Recently I went on social media requesting recipes for chicken pie from my friends. As fall comes around thoughts of baked things start to dance in my head. Growing up in the east end of Xenia I was surrounded by excellent cooks, many of them having honed their skills cooking for white people.
As a child I asked my mother why several of the women I knew from church cooked for white women. My mother’s explanation, no doubt based in trying to shield me from societal racism, was that white women could not cook and black women had to help them out. I held on to that idea for longer than I would like to admit since I did not know but one white woman who lived across the street from us and her culinary skills were, indeed, limited.
None of my white friends, made after the schools were integrated, invited me to a meal at their houses, so it took me a while to let go of that myth. When Mike got old enough to play baseball, the teams being integrated, of course, two women, other mothers of players, Sue Davis and Peggy Newell, knocked the socks off of the idea white women could not cook. They most certainly could.
Growing up two other women, Mama Thelma Robinson and Bess Davis, helped make me the zaftig chick I am today. Mama Thelma was the wife of one of the first black police officers in Xenia. Bess was the wife of George Davis, the head custodian of Lincoln Elementary School who took great pride in his appearance and his work. Those floors gleamed and there was not a speck of dirt anywhere. His overalls always were starched and creased. Bess was a large, light-skinned woman, who, as she got older eschewed a bra frequently, so sometimes if she wore sleeveless dresses in the summer you got a bit more than you bargained for while she was dishing up her delightful dishes. I thought it was hilarious but would never have mentioned it and risk cutting off my supply.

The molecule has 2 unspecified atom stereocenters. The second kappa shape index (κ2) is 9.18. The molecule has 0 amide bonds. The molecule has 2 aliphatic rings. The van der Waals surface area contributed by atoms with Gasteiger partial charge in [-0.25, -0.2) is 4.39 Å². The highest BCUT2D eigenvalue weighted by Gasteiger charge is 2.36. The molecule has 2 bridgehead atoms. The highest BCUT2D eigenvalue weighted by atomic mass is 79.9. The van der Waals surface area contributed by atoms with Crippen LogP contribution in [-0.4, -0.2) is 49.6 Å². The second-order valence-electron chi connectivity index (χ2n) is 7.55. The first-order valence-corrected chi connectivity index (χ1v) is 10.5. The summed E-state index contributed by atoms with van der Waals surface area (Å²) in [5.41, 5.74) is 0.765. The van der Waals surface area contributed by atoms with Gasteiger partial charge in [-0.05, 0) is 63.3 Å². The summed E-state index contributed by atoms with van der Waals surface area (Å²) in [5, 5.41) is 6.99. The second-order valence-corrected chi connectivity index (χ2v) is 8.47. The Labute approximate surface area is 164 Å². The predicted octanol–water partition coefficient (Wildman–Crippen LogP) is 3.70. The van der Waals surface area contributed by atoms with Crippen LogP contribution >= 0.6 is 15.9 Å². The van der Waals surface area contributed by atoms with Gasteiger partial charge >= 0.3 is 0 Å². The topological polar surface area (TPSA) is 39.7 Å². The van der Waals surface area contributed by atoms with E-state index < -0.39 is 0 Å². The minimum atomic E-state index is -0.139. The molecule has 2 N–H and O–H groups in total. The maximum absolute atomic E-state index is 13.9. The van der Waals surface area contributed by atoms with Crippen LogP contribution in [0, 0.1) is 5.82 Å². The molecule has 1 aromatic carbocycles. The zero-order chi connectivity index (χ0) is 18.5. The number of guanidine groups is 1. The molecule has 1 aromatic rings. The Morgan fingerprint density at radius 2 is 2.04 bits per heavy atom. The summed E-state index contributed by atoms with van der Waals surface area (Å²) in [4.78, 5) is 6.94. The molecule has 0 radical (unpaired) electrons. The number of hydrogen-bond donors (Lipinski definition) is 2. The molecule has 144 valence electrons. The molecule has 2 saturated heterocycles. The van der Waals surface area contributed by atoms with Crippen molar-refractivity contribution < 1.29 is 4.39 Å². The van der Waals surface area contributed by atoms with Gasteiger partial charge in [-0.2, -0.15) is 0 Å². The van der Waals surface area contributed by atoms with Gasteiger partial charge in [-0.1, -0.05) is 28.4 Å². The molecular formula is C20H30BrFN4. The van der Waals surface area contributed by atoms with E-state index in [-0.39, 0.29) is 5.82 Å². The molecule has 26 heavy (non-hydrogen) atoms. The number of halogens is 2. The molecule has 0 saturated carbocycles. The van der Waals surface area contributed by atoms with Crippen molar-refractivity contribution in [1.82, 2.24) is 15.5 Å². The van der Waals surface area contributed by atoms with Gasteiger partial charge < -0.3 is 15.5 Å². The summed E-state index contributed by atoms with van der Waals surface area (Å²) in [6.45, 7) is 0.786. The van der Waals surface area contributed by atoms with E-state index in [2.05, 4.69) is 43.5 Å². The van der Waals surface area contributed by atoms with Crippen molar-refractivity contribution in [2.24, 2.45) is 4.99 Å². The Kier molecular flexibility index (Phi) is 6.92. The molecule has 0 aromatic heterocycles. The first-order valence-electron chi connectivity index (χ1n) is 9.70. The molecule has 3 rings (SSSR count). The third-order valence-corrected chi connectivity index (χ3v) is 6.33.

The Davises lived across the street from East High, which meant they were caddy-corner to our house next to East High. When I was a child she took a liking to me and would call me over when she baked a chicken pie. I have never had its match. Same with Mama Thelma’s fruit pies.
Bess’s chicken pies were thick with a yellow gravy, extra served on the side, of course, the kind you can only get from boiling the heck out of a chicken. Always served with a side of slaw and some candied sweet potatoes. I was a happy kid when she leaned out from her front porch and yelled “Coooookie, come get some chicken pie.”
She would later, when I was courting and sitting on the front porch with my then boyfriend, now husband, rock on her front porch taking an extra hard rock every now and then enabling her to peek over to make sure we were not doing anything we were not supposed to be doing.
Growing up in the east end you truly were raised by a village. If you did err your parents knew it before you got home. We were surrounded by community discipline, true every adult was your parent, or thought they were, but we were also surrounded by love, care, teaching — both educational and life lessons — and occasionally some chicken pie.
We were lucky.
Cookie Newsom is a Greene County resident and columnist.